CICIG requests explanation from US Senator Landrieu regarding illegal adoption comments in Guatemala


CICIG REQUESTS PUBLIC EXPLANATION FROM SENATOR LANDRIEU (LOUISIANA STATE, U.S.A.) CONCERNING COMMENTS MADE ON REPORT OF ILLEGAL ADOPTIONS IN GUATEMALA. During her visit to Guatemala, the Senator met with various authorities responsible for child protection and manifested her disagreement with the CICIG´s report on criminal structures involved in illegal adoptions.

Guatemala, 27 April 2011. The Guatemalan media edition of Prensa Libre, dated 26 April 2011 (pages 4 and 5), published a story about the visit of U.S. Senator Mary Landrieu which reads: “Landrieu said she does not share all of CICIG´s findings presented in a report in late 2010, detailing abnormalities in the adoption processes which are still in transition between the previous and the current law.”

The International Commission against Impunity in Guatemala publicly requests Senator Landrieu to provide evidence to the Guatemalan society on which she bases her comments to disqualify the content of the “Report on actors involved in the process of illegal adoptions in Guatemala.” She was also invited to explain to the Guatemalan society her position concerning the numerous adoptions of children illegally taken away from their biological parents.

CICIG informs the public opinion that the report is a result of the work of a team of professional experts who analyzed for 18 months over 3,342 notarial notices from the records of the Attorney General’s Office (PGN) related to adoption processes: 1,412 issued by the PGN and the National Council on Adoptions (CNA); 879 requests and protection measure processes from the Youth and Children Courts; and 153 declarations of adoptability issued by the Courts of Children and Adolescents. Furthermore, more than 50 criminal investigations conducted by the Public Ministry (MP) were analyzed in relation to the crime of trafficking in persons for illegal adoption.

From the analysis of the data gathered, it was found that over 60% of the processes for adoption contained abnormalities such as theft and illegal purchase/sale of children, threats and deception to biological mothers, and forgery of documents to carry out “adoption processes” both before and after the entry into force of the Adoption Law (31 December 2007). In many cases there are multiple and clear indications that the illegal procedures were promoted by transnational organized crime who acted along with the participation or acquiescence of state officials. Currently, the Public Ministry investigates more than 325 adoption processes which present serious irregularities.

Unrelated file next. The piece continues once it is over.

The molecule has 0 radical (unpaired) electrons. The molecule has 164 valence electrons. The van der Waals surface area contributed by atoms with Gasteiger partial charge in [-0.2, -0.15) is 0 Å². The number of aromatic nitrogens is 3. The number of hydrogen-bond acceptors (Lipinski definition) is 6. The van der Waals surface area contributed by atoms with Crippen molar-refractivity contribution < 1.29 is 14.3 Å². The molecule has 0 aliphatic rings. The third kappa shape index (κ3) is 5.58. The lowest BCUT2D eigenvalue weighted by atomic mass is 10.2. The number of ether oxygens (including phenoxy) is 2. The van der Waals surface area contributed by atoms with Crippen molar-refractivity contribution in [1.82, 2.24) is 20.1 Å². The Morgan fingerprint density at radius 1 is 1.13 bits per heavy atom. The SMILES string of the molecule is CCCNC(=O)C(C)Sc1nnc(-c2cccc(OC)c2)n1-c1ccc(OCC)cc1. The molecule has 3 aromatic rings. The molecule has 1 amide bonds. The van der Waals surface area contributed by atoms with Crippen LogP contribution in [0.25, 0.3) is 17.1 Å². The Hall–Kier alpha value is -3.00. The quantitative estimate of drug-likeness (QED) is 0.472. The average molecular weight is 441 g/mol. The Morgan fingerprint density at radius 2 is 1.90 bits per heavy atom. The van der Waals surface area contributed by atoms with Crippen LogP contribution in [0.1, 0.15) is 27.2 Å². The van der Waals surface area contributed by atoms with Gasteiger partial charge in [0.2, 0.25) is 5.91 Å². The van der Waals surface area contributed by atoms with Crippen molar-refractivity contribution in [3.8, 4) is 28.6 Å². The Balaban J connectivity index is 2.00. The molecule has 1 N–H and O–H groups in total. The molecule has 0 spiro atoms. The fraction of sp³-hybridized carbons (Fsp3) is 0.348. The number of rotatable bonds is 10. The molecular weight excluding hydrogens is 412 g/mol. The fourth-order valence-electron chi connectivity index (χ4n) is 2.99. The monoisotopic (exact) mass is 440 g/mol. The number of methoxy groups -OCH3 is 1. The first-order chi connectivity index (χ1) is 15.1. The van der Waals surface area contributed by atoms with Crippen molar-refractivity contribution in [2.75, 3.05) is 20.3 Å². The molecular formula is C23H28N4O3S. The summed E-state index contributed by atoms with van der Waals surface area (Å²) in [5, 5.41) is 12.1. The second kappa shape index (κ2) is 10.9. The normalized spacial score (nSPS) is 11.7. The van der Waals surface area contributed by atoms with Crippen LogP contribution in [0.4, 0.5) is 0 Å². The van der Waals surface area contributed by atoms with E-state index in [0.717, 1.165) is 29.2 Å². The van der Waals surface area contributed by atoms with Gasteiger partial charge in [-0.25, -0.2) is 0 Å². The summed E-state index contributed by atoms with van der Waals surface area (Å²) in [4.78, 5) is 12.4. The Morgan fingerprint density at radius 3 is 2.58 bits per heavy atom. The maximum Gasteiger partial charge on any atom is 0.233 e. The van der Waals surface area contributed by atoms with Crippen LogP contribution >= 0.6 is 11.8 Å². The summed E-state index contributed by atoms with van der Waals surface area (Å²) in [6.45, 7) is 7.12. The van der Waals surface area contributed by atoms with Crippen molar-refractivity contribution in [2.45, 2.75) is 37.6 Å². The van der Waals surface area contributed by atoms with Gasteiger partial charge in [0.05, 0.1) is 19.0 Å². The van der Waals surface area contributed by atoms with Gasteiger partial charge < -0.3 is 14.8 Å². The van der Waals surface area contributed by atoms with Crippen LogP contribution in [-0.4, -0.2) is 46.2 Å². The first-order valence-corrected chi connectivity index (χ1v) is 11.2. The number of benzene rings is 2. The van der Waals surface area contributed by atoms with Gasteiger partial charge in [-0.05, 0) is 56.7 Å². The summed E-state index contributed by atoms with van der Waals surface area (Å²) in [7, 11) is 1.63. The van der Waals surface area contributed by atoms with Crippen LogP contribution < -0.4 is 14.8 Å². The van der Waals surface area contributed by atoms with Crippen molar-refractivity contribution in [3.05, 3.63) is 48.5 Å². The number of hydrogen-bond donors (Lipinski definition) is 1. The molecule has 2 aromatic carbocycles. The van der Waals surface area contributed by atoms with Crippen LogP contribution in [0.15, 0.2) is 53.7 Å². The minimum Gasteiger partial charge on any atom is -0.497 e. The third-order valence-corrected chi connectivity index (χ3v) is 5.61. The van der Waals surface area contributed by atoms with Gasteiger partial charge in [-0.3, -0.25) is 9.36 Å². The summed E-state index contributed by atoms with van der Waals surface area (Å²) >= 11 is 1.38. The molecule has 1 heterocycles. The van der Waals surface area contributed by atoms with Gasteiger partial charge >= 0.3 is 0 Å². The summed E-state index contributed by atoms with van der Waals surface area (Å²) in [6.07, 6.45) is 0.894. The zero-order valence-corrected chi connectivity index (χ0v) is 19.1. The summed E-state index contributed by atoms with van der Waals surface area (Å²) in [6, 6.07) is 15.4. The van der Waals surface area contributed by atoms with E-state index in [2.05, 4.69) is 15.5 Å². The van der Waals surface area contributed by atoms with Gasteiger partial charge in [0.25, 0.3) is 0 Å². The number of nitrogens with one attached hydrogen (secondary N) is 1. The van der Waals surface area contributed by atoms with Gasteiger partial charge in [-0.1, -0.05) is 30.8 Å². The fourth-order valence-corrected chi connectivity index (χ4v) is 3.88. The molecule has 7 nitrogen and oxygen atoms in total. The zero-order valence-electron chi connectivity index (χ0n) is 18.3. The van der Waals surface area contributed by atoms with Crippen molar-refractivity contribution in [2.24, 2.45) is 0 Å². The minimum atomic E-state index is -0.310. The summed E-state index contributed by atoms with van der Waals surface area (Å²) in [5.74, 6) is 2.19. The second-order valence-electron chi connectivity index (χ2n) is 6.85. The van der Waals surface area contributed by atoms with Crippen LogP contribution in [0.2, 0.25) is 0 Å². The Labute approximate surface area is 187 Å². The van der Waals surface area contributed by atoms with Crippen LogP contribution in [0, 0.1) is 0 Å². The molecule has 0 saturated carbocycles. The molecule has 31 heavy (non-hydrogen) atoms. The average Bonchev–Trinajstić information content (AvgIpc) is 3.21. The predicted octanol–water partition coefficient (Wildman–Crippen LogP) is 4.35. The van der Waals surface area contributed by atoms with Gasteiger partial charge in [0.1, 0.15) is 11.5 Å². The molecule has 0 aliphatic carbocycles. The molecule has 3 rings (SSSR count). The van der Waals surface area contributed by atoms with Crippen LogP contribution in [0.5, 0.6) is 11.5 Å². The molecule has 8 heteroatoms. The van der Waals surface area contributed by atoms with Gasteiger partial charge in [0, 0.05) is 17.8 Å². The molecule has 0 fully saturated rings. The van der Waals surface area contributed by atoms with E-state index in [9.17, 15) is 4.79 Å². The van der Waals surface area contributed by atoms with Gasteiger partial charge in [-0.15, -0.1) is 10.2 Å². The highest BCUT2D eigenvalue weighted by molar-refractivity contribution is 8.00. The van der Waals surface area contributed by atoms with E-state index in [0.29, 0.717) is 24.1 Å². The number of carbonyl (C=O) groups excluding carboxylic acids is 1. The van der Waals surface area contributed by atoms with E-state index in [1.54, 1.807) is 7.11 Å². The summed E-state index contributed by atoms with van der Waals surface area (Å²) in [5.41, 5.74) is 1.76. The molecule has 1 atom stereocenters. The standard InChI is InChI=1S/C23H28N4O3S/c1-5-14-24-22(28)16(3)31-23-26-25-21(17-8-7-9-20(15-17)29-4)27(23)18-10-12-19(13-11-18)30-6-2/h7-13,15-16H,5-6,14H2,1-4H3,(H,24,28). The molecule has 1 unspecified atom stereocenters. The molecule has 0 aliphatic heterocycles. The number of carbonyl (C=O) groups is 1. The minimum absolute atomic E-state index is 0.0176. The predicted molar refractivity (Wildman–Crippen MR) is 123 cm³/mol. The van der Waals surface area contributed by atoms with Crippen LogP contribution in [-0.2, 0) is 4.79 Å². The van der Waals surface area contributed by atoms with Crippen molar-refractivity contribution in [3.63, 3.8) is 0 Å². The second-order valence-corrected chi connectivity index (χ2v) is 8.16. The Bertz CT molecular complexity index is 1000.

In its report, the CICIG is able to determine the modus operandi of transnational organized crime networks involved in trafficking of children through illegal adoptions. Since that report, the CICIG was also able to determine that an international adoption in Guatemala, rather than representing a way of procuring a family to an unprotected child, often has become a mechanism for delivering children to those who request and pay, turning such institution into a lucrative form of human trafficking which is an offense under the Penal Code in Guatemala.

Among the many findings stated in the CICIG report, it is established that only 10% of Guatemalan children who were placed for adoption between 2007 and 2010 were in an orphaned or abandoned situation.

Moreover, specific cases were identified in which the representatives and/or facilitators of international adoption agencies in Guatemala were aware of the illicit origin of the children placed for adoption and yet continued illegal processes through altered DNA tests, deception and threats to biological mothers, and the use of forged documents.

CICIG supports that the international adoptions are an option of life for those children who need it. However, given that the pending processes have serious irregularities, CICIG supports the position of PGN, CNA and MP – competent institutions on the issue – and in particular promotes that each adoption process approved individually, as a minimum, should establish the following: (1) lawful origin of the child; (2) ratification of the biological mother´s consent; (3) determination of paternity through DNA testing; and (4) veracity of the identity of the child and the mother.

CICIG reiterates its firm commitment to continue supporting the Guatemalan institutions, including the Attorney General’s Office, the National Council on Adoptions and the Public Ministry, in its fight to eradicate illegal adoptions and to combat impunity.